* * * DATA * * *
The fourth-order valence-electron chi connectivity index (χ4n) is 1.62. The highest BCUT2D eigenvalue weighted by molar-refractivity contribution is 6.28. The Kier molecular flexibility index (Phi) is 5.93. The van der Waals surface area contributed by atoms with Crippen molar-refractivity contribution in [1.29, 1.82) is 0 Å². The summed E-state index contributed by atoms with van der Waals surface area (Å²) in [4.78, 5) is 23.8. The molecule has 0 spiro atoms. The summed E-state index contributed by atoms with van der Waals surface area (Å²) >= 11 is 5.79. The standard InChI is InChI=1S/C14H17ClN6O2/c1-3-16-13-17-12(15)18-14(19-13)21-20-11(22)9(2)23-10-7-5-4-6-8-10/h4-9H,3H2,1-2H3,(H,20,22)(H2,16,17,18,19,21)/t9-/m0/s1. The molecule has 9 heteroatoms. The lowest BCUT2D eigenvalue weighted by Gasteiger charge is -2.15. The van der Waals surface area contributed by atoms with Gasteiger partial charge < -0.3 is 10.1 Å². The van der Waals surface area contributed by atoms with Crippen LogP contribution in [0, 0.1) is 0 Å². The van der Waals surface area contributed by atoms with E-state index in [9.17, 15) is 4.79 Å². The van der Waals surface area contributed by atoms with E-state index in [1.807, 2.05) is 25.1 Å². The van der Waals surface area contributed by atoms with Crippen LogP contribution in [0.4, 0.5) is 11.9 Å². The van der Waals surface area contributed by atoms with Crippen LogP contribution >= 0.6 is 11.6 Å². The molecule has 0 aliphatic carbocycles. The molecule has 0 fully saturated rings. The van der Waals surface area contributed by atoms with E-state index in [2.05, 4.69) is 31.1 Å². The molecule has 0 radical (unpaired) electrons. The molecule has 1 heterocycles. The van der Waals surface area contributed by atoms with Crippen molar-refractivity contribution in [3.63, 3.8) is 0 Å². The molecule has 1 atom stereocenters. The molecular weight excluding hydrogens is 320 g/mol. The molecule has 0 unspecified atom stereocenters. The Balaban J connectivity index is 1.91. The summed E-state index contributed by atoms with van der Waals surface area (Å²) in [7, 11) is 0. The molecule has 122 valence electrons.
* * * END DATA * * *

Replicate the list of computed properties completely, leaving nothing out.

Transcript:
The fourth-order valence-electron chi connectivity index (χ4n) is 1.62. The highest BCUT2D eigenvalue weighted by molar-refractivity contribution is 6.28. The Kier molecular flexibility index (Phi) is 5.93. The van der Waals surface area contributed by atoms with Crippen molar-refractivity contribution in [1.29, 1.82) is 0 Å². The summed E-state index contributed by atoms with van der Waals surface area (Å²) in [4.78, 5) is 23.8. The molecule has 0 spiro atoms. The summed E-state index contributed by atoms with van der Waals surface area (Å²) >= 11 is 5.79. The standard InChI is InChI=1S/C14H17ClN6O2/c1-3-16-13-17-12(15)18-14(19-13)21-20-11(22)9(2)23-10-7-5-4-6-8-10/h4-9H,3H2,1-2H3,(H,20,22)(H2,16,17,18,19,21)/t9-/m0/s1. The molecule has 9 heteroatoms. The lowest BCUT2D eigenvalue weighted by Gasteiger charge is -2.15. The van der Waals surface area contributed by atoms with Gasteiger partial charge < -0.3 is 10.1 Å². The van der Waals surface area contributed by atoms with Crippen LogP contribution in [0, 0.1) is 0 Å². The van der Waals surface area contributed by atoms with E-state index in [9.17, 15) is 4.79 Å². The van der Waals surface area contributed by atoms with E-state index in [1.807, 2.05) is 25.1 Å². The van der Waals surface area contributed by atoms with Crippen LogP contribution in [0.4, 0.5) is 11.9 Å². The van der Waals surface area contributed by atoms with Crippen LogP contribution >= 0.6 is 11.6 Å². The molecule has 0 aliphatic carbocycles. The molecule has 0 fully saturated rings. The van der Waals surface area contributed by atoms with E-state index in [2.05, 4.69) is 31.1 Å². The molecule has 0 radical (unpaired) electrons. The molecule has 1 heterocycles. The van der Waals surface area contributed by atoms with Crippen molar-refractivity contribution in [3.63, 3.8) is 0 Å². The molecule has 1 atom stereocenters. The molecular weight excluding hydrogens is 320 g/mol. The molecule has 0 unspecified atom stereocenters. The Balaban J connectivity index is 1.91. The summed E-state index contributed by atoms with van der Waals surface area (Å²) in [7, 11) is 0. The molecule has 122 valence electrons.